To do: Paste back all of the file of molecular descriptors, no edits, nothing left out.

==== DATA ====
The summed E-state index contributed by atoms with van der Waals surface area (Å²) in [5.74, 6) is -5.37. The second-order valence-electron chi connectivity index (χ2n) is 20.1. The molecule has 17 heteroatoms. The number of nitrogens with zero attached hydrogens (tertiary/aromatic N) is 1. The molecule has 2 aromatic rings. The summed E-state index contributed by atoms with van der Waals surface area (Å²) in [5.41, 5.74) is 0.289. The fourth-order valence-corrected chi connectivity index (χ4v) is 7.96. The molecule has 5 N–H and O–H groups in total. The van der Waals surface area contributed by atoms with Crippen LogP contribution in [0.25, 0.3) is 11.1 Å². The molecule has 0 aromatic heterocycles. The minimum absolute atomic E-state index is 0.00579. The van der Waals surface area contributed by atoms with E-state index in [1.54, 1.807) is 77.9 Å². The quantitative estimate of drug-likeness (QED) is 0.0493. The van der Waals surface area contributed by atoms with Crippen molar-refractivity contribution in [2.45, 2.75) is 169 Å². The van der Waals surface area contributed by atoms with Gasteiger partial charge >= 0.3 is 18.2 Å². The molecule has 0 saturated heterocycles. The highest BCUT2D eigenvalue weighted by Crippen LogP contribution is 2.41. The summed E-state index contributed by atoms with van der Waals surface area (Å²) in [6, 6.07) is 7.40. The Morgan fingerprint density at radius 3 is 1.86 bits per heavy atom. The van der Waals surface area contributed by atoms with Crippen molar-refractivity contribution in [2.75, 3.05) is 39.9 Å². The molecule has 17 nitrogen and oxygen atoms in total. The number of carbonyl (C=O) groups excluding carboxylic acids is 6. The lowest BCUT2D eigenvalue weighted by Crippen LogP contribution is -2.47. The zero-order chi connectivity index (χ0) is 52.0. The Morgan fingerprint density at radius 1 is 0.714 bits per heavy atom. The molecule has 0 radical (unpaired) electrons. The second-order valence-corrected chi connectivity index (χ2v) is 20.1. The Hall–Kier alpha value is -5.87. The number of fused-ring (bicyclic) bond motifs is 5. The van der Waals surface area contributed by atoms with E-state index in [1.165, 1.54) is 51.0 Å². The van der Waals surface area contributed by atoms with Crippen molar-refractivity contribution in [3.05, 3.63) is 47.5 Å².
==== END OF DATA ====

The summed E-state index contributed by atoms with van der Waals surface area (Å²) in [5.74, 6) is -5.37. The second-order valence-electron chi connectivity index (χ2n) is 20.1. The molecule has 17 heteroatoms. The number of nitrogens with zero attached hydrogens (tertiary/aromatic N) is 1. The molecule has 2 aromatic rings. The summed E-state index contributed by atoms with van der Waals surface area (Å²) in [5.41, 5.74) is 0.289. The fourth-order valence-corrected chi connectivity index (χ4v) is 7.96. The molecule has 5 N–H and O–H groups in total. The van der Waals surface area contributed by atoms with Crippen LogP contribution in [0.25, 0.3) is 11.1 Å². The molecule has 0 aromatic heterocycles. The minimum absolute atomic E-state index is 0.00579. The van der Waals surface area contributed by atoms with E-state index in [1.54, 1.807) is 77.9 Å². The quantitative estimate of drug-likeness (QED) is 0.0493. The van der Waals surface area contributed by atoms with Crippen molar-refractivity contribution in [2.45, 2.75) is 169 Å². The van der Waals surface area contributed by atoms with Gasteiger partial charge >= 0.3 is 18.2 Å². The molecule has 0 saturated heterocycles. The highest BCUT2D eigenvalue weighted by Crippen LogP contribution is 2.41. The summed E-state index contributed by atoms with van der Waals surface area (Å²) in [6, 6.07) is 7.40. The Morgan fingerprint density at radius 3 is 1.86 bits per heavy atom. The van der Waals surface area contributed by atoms with Crippen molar-refractivity contribution in [2.75, 3.05) is 39.9 Å². The molecule has 17 nitrogen and oxygen atoms in total. The number of carbonyl (C=O) groups excluding carboxylic acids is 6. The lowest BCUT2D eigenvalue weighted by Crippen LogP contribution is -2.47. The zero-order chi connectivity index (χ0) is 52.0. The Morgan fingerprint density at radius 1 is 0.714 bits per heavy atom. The molecule has 0 radical (unpaired) electrons. The second-order valence-corrected chi connectivity index (χ2v) is 20.1. The Hall–Kier alpha value is -5.87. The number of fused-ring (bicyclic) bond motifs is 5. The van der Waals surface area contributed by atoms with E-state index in [1.165, 1.54) is 51.0 Å². The van der Waals surface area contributed by atoms with Crippen molar-refractivity contribution in [3.05, 3.63) is 47.5 Å².